Skip to main content Skip to site footer
Club News

History in the making

15 April 2013

Father and son go head to head

Lee Johnson is unfazed about trying to get the better of father Gary as the pair are involved in a managerial battle tomorrow when Latics play hosts to Yeovil Town.

It will be a fascinating duel involving the pair who are at opposite ends of the footballing spectrum.

Lee is only half a dozen games into his managerial career while Gary has already totalled over 1,000 matches.

"I am proud of him as a dad but, at the same time, there will be no love lost come 7.45pm tomorrow because it is such an important game for both clubs," he said.

Latics need three points in their continuing battle to hold on to their npower League One status while Yeovil, already guaranteed a play-off spot, still have a chance of automatic promotion.

Remarkably, it is only the second time such a managerial duel has taken place in English football as the Johnson’s follow on from Bill Dodgin and Bill Dodgin jnr.

That was way back in 1969/70 when Bill managed Bristol Rovers while his son Bill jnr was in charge of Fulham as they opposed each other five times.

And if there in rivalry on the touchline, just think of the emotions Lee's mother Karon, who is Gary's wife, will be experiencing as she is sat in the Main Stand at Boundary Park.

"I haven't a clue who she will be supporting. I thought it would be me, but I would say that, wouldn't I?," he joked.

It will be unusual to be opponents because previously Lee has played for teams managed by his father at Yeovil and Bristol City, the two clubs where he spent a large part of his career.

Lee explained: "There is no doubt it is tough playing for a team managed by your father.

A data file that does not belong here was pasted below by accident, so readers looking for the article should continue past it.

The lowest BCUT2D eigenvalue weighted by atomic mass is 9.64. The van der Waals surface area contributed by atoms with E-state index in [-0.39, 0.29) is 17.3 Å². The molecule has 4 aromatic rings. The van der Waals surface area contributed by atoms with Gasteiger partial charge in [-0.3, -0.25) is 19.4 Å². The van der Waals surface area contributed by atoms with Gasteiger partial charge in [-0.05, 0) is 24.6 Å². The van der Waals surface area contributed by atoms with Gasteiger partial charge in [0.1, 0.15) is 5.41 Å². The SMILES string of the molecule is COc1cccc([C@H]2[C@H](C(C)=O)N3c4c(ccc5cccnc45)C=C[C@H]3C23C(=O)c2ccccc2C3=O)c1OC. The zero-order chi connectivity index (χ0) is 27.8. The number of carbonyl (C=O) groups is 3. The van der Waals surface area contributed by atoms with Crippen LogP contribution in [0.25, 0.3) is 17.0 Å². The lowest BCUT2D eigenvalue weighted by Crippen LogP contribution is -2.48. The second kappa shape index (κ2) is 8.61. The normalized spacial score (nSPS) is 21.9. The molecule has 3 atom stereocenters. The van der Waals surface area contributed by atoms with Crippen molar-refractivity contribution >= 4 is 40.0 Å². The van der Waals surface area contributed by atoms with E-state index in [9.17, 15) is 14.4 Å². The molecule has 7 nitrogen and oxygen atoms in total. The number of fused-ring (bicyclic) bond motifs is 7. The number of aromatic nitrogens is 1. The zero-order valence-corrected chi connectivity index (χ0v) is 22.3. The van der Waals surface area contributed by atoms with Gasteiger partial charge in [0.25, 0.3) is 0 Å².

"You have to have a strong personality to deal with it, both as the manager and the player. And I certainly wouldn't do it if I had a son.

"Together we were a good team and successful. It is only when it starts becoming unsuccessful or less successful does it become a problem.

"The records speak for themselves and maybe he helped me, but maybe I helped him. That is the million dollar question and history, but now we find ourselves competing against each other as managers."

And there is great admiration from Lee as to the way his father has transformed the fortunes of Yeovil in his second spell as manager.

Yeovil have gone from battling relegation to a team with eyes of promotion to the npower Championship for the first time in the club's history.

Lee said: "I know he is my dad, but he has done a fantastic job on one of the lowest budgets in the division and I wouldn't be surprised to see him nominated for one of the manager-of-the-year awards.

"It shows what you can achieve if you have energy and commitment and a team which is willing to run and work hard for each other.

"They have some really good players and he has them punching well above their weight and they are  a model to follow for certain clubs because they have done very well."

Lee’s first recollections are of his father being player-manager of non-league Newmarket Town at the end of his playing career.

He said: "My dad was not a bad player, but was lightweight for the English league as he only weighed nine-and-a-half stones.

"You could certainly tell he had a good football brain which he has continued into management."

Lee added that he has known from his teens that he has wanted to become a manager.

He said: "When my dad managed Cambridge United and I would be seven, eight, nine, ten years of age I would hide in the skip in the dressing room so I could listen to the team talks.

"Luckily they never caught me, but I was exposed to football management from a very young age. And even from that age, I always believed it was in my destiny to become a manager."

And he believes he could not have had a better person to learn from.

Lee continued: "I have been working towards it for a long time and been lucky to have a good mentor.

"Dad has been a manager for about 800 games in professional football and over 1,000 when you also take into account his time in non-league which for a manager is a very successful career. If I get half that number of games, I will have done well.

"The great thing about our family is that football is in the blood."

It is quite a footballing family as Lee’s cousin Jack is in the Academy at Reading, uncles Peter and Steve are the chief scouts at Yeovil and AFC Wimbledon respectively while John Griffin, his dad's uncle, is chief scout at Wycombe Wanderers.

This is an extra from an interview which will appear in full in the matchday programme for tomorrow's game.


Advertisement block